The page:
On Feb. 28, 1995, Denver International Airport opened for business on a vast stretch of prairie 23 miles from downtown. It was, as The Denver Post noted last week, an expensive and controversial project. Opponents decried it as a multibillion-dollar boondoggle, one that Denver taxpayers would rue for decades.
Today, DIA is the world’s 20th-largest airport, serving 60 million passengers in 2019. According to a study by the Colorado Department of Transportation, DIA had an economic impact of $33.5 billion on the Colorado economy in 2018 and accounted directly or indirectly for 259,000 jobs.
That’s probably an understatement. Vast regional airports such as DIA, LAX, and DFW underpin jobs and economies far removed from the metro areas they serve. Like railroad hubs and interstate highways, they’re crucial to state and regional economies.
Four months before DIA welcomed its first passengers (on a VIP flight from Colorado Springs!), we beat ’em to the punch. Our $140 million south terminal transformed our dowdy, aging passenger-unfriendly little airport into a facility more worthy of one of the country’s most dynamic small cities.
DIA and COS demonstrate the enduring value of major transportation infrastructure investments. Both projects required voter assent and both had fervent supporters and determined opponents. Had opponents prevailed, Denver and Colorado Springs would be very different places — and probably not in a good way.
So as we stumble into the third decade of the 21st century, we need to consider what new transportation projects could benefit our city and state for many decades to come.
These deals are really hard to do. As proof, consider that DIA was the last major airport built in the United States, and that urgent transportation projects throughout the country have been stalled for decades. For example, the early 20th century Hudson River railroad tunnels that connect New York City to New Jersey have needed replacement for at least 20 years, and especially since Superstorm Sandy flooded them in 2013. Replacement cost: $11 billion. The Trump administration won’t help fund them, and local sources can’t fully cover the expense. When/if the Dems control the national purse strings, New York may have a better shot, but they’ll still be competing for funding with scores of other worthy projects across the country.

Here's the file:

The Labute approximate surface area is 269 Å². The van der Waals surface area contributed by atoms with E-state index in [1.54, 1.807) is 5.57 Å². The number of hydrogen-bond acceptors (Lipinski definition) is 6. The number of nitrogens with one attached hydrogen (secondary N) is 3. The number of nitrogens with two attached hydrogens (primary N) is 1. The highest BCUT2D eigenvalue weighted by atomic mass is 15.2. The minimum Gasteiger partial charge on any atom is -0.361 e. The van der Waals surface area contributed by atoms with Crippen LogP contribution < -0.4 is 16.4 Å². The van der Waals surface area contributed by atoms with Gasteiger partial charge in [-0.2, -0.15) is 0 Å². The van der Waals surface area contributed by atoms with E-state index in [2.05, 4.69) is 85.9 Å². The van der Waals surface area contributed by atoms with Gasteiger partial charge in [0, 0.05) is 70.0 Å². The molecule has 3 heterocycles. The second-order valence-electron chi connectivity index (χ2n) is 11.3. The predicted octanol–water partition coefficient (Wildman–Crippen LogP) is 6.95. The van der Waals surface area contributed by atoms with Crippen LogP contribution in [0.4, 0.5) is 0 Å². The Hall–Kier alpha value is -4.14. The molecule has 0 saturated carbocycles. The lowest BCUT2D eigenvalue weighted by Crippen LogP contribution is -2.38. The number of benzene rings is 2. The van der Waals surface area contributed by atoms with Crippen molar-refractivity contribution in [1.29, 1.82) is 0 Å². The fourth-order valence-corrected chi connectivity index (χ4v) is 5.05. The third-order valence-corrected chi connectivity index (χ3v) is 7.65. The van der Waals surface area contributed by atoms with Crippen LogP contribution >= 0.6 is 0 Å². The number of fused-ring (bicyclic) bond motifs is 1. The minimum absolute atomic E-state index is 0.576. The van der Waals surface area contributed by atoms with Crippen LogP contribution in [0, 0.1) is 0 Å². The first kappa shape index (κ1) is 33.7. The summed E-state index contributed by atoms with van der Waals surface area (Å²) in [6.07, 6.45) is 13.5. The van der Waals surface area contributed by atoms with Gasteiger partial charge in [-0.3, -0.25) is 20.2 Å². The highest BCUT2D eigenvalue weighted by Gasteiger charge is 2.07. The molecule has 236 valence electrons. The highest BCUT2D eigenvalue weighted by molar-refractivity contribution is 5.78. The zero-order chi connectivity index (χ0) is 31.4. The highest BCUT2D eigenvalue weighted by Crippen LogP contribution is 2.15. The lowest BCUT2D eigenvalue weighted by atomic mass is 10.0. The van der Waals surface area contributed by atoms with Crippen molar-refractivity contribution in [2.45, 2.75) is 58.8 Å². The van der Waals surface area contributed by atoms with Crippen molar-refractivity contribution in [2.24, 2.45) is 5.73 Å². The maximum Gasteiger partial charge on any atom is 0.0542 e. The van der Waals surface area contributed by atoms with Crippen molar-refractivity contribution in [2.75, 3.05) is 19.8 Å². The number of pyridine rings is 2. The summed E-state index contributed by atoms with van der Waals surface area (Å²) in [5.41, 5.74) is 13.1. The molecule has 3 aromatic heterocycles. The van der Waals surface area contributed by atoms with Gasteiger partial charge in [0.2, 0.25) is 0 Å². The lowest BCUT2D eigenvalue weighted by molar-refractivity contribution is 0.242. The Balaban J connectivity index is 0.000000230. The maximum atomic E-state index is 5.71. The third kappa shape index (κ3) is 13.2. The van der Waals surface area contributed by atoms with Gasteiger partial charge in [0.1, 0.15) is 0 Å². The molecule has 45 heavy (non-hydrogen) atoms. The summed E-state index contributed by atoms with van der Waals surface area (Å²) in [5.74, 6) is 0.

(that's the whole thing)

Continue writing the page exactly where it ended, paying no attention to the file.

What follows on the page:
The Feds contributed $500 million to DIA and federal funding from various sources has helped COS for many decades. Yet game-changing projects like DIA are an order of magnitude more difficult than maintenance, repair and rebuilding efforts such as the I-25 gap. And that was difficult enough!
But let’s go for the big one anyway. We need to respond to tomorrow’s needs, to the well-being and economic vitality of our state and region 30 years hence. We shouldn’t listen to the low-tax, low public investment naysayers of the right, nor should we pay any attention to the big-spending benefit-enhancing Bernies of the left.
Instead, we can help mitigate climate change, offer a transportation option that will delight Millennials, please geezers and consume other states with envy and regret; Front Range passenger rail.
Building a 173-mile single-track passenger rail system from Fort Collins to Pueblo would cost about $5.2 billion, and take at least a decade to build, according to estimates from the state’s Passenger Rail Commission, chaired by Colorado Springs City Councilor Jill Gaebler. That’s peanuts compared to delusional plans for Hyperloop or high-speed rail, and especially compared to $11 billion for 22 miles of Hudson River tunnels.
Conservative projections suggest that the Front Range’s population will grow from about 5 million now to 6.6 million in 2050. Build the railroad, and we won’t have to burden our descendants (and maybe ourselves) with California-level traffic congestion, taxes and road rage. The Feds may offer some token assistance, but we’ll pay most of it ourselves through some sort of regional tax.
It’s easy to be dismissive and skeptical about a passenger rail revival, as I have been in the past. And yeah, it’ll probably end up costing billions more and attracting fewer riders than estimated in its first years of operation. But unlike its northeastern counterparts, it’ll be new, fast, safe and reliable. It’ll be cheaper, more comfortable and infinitely less stressful than commuting. And I know who’d love to join us for the first of many sustainable trips — not the silver-haired dinosaurs from the political Jurassic Age, but a dynamic, 30-year-old world celebrity.
Welcome aboard, Greta Thunberg!